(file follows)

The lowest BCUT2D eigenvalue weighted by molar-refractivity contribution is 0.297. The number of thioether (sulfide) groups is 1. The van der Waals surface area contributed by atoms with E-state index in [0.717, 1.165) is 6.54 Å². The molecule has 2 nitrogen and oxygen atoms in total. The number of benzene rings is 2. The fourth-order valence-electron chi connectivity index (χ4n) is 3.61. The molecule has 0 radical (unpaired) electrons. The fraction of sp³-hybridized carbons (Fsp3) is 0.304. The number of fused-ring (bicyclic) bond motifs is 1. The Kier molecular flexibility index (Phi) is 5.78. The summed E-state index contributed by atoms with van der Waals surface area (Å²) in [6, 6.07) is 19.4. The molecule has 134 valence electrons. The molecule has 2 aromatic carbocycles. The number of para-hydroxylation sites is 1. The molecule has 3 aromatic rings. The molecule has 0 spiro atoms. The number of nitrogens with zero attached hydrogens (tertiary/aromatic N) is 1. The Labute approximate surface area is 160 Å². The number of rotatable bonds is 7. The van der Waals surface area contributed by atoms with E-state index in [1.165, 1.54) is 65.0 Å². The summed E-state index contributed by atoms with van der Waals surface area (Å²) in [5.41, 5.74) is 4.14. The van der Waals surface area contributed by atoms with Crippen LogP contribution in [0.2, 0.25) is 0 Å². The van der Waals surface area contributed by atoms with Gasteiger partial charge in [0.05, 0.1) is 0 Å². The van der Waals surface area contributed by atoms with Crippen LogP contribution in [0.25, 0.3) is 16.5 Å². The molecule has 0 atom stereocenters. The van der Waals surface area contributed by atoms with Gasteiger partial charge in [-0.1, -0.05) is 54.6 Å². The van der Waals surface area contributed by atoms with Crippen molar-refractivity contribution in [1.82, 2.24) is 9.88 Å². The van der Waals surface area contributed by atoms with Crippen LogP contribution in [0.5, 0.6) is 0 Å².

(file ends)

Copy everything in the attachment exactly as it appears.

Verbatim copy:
The lowest BCUT2D eigenvalue weighted by molar-refractivity contribution is 0.297. The number of thioether (sulfide) groups is 1. The van der Waals surface area contributed by atoms with E-state index in [0.717, 1.165) is 6.54 Å². The molecule has 2 nitrogen and oxygen atoms in total. The number of benzene rings is 2. The fourth-order valence-electron chi connectivity index (χ4n) is 3.61. The molecule has 0 radical (unpaired) electrons. The fraction of sp³-hybridized carbons (Fsp3) is 0.304. The number of fused-ring (bicyclic) bond motifs is 1. The Kier molecular flexibility index (Phi) is 5.78. The summed E-state index contributed by atoms with van der Waals surface area (Å²) in [6, 6.07) is 19.4. The molecule has 134 valence electrons. The molecule has 2 aromatic carbocycles. The number of para-hydroxylation sites is 1. The molecule has 3 aromatic rings. The molecule has 0 spiro atoms. The number of nitrogens with zero attached hydrogens (tertiary/aromatic N) is 1. The Labute approximate surface area is 160 Å². The number of rotatable bonds is 7. The van der Waals surface area contributed by atoms with E-state index in [1.165, 1.54) is 65.0 Å². The summed E-state index contributed by atoms with van der Waals surface area (Å²) in [5.41, 5.74) is 4.14. The van der Waals surface area contributed by atoms with Crippen LogP contribution in [0.2, 0.25) is 0 Å². The van der Waals surface area contributed by atoms with Gasteiger partial charge in [0.05, 0.1) is 0 Å². The van der Waals surface area contributed by atoms with Crippen LogP contribution in [0.25, 0.3) is 16.5 Å². The molecule has 0 atom stereocenters. The van der Waals surface area contributed by atoms with Gasteiger partial charge in [-0.1, -0.05) is 54.6 Å². The van der Waals surface area contributed by atoms with Crippen molar-refractivity contribution in [1.82, 2.24) is 9.88 Å². The van der Waals surface area contributed by atoms with Crippen LogP contribution in [0.5, 0.6) is 0 Å².